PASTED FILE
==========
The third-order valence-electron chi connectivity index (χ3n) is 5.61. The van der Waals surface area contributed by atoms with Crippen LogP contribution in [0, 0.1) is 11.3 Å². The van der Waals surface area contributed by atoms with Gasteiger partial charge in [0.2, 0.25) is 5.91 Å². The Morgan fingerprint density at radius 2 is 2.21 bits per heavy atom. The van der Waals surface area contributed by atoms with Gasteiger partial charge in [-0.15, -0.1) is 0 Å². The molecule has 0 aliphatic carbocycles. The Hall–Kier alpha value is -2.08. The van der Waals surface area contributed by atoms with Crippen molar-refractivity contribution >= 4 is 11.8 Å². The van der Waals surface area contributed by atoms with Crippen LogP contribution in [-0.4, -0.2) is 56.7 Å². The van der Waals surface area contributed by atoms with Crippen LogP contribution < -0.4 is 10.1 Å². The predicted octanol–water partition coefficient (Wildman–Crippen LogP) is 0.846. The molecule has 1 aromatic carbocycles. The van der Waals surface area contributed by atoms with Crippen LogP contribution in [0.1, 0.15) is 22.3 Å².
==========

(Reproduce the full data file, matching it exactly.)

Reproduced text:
The third-order valence-electron chi connectivity index (χ3n) is 5.61. The van der Waals surface area contributed by atoms with Crippen LogP contribution in [0, 0.1) is 11.3 Å². The van der Waals surface area contributed by atoms with Gasteiger partial charge in [0.2, 0.25) is 5.91 Å². The Morgan fingerprint density at radius 2 is 2.21 bits per heavy atom. The van der Waals surface area contributed by atoms with Gasteiger partial charge in [-0.15, -0.1) is 0 Å². The molecule has 0 aliphatic carbocycles. The Hall–Kier alpha value is -2.08. The van der Waals surface area contributed by atoms with Crippen molar-refractivity contribution >= 4 is 11.8 Å². The van der Waals surface area contributed by atoms with Crippen LogP contribution in [-0.4, -0.2) is 56.7 Å². The van der Waals surface area contributed by atoms with Crippen LogP contribution < -0.4 is 10.1 Å². The predicted octanol–water partition coefficient (Wildman–Crippen LogP) is 0.846. The molecule has 1 aromatic carbocycles. The van der Waals surface area contributed by atoms with Crippen LogP contribution in [0.1, 0.15) is 22.3 Å².